The invention is explained with the help of examples and reference to accompanying drawings. The drawings show:
FIG. 1 Diagrammatic top view onto a seat, and
FIG. 2 top view onto a heating element that can be integrated beneath a seat cover.
FIG. 1 depicts a seat with an back rest 1 and a seat surface 2.
The back rest 1 has a ventilation area 3, which can both be vented and heated. Ventilation means an exchange of air on the seat surface, especially with a directed flow of air. For this, air exiting from the seat should be directed through the seat surface. The heating device of the ventilation area 3 is hooked up to a current source via a connecting line 11.
The back rest is also equipped with additional heating surfaces 5 and 7 on the side of the surface that is facing the user. In the presented example they are heated, but not vented. In order to be supplied with electrical energy, the heating surfaces 5 and 7 are connected with an energy source, e.g. the vehicle battery, via a connecting line 9 and a control device 40.
The seat surface 2 is also equipped with a ventilation area 4 that is vented and heated. Its power supply is ensured by a connecting line 12. The seat area 2 as well has additional heating surfaces 6 and 8 on the side, which in the examples shown are heated, but not vented. They are hooked up to a current source via a connecting line 10 or an inserted control device 42.
FIG. 2 shows a preferred version for heating the ventilation areas 3, 4 and the heating surfaces 5 to 8.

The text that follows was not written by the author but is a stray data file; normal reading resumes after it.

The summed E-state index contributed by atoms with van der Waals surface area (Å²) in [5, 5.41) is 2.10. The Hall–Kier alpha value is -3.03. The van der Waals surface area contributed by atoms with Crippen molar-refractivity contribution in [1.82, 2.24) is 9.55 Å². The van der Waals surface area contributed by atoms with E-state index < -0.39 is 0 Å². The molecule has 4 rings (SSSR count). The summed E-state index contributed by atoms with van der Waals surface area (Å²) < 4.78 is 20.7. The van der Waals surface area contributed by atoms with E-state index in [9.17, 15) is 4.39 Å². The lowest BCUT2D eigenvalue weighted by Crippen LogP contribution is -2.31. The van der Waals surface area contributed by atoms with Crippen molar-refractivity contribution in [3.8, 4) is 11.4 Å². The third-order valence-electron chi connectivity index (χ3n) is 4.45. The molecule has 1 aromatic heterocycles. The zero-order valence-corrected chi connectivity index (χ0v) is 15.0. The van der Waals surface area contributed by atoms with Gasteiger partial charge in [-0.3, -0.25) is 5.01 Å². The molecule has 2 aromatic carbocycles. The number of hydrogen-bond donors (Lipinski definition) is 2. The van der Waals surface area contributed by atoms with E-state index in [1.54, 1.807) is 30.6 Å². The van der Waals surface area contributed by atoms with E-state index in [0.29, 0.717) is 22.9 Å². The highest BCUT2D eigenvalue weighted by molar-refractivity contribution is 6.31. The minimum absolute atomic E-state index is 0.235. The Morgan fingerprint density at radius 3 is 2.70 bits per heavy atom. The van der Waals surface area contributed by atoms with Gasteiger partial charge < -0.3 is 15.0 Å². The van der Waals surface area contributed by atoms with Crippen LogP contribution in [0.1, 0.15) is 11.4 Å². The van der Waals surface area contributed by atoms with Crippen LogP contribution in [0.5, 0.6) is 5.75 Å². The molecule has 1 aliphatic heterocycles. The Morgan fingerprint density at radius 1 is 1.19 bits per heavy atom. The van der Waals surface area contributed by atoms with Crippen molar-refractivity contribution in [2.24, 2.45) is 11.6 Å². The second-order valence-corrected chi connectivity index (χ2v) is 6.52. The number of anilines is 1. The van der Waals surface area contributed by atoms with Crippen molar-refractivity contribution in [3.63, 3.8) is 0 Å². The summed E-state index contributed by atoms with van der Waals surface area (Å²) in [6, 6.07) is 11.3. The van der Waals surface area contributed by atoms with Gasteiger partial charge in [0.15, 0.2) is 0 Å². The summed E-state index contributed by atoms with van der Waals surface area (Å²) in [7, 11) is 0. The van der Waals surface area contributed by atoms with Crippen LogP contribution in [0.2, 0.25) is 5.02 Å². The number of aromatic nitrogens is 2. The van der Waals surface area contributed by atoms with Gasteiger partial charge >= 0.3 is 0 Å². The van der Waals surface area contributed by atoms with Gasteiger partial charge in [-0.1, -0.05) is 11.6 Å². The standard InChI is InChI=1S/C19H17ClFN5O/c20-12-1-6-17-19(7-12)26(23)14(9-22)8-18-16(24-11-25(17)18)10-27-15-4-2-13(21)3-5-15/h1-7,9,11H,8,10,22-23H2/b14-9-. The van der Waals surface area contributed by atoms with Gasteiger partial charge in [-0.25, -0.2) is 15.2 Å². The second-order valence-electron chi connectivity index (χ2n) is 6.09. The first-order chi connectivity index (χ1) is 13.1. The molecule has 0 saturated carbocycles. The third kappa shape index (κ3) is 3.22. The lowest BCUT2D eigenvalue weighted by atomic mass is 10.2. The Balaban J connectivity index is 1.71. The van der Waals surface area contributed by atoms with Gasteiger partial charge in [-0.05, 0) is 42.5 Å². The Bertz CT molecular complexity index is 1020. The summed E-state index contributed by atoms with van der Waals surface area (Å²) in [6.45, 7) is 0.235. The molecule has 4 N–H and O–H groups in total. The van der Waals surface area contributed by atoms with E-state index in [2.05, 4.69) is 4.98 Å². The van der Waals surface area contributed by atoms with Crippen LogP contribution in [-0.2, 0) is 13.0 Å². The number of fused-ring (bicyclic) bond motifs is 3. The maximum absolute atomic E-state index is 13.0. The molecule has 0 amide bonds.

On a surface 20, which corresponds to the basic area of the ventilation area 3 and the heating surfaces 5, 7 or the ventilation area 4 and the heating surfaces 6, 8, a plate-like heating element 22 is installed. The heating element 22 is preferably made of a textile, electrically conductive material. This ensures good air permeability of the seat surface.
Two main electrodes 24 and 26 that are connected in an electrically conductive way with the heating element 22 run along the side of the heating element 22. They are hooked up with a current source via electrical connecting lines 32, 38 and a control device 40, 42.
Additionally, two further electrodes 28, 30 are connected in an electrically conductive way with the heating element 22 on the sides of the area that corresponds to the ventilation areas 3, 4. They are also hooked up with a current source via electrical connecting lines 34, 36 and a control device 44.
The seat's function is described in the following.
During summer operation, a cool but physiologically safe temperature of the seat surface should be guaranteed. In this operating condition, air flows through the ventilation areas 3 and 4. This flow of air can be generated e.g. by ventilators that are integrated in the seat's interior (not shown). In order to prevent the user of the seat from becoming too cold, the ventilation areas 3 and 4 can be heated, while the heating surfaces 5 through 8 remain turned off.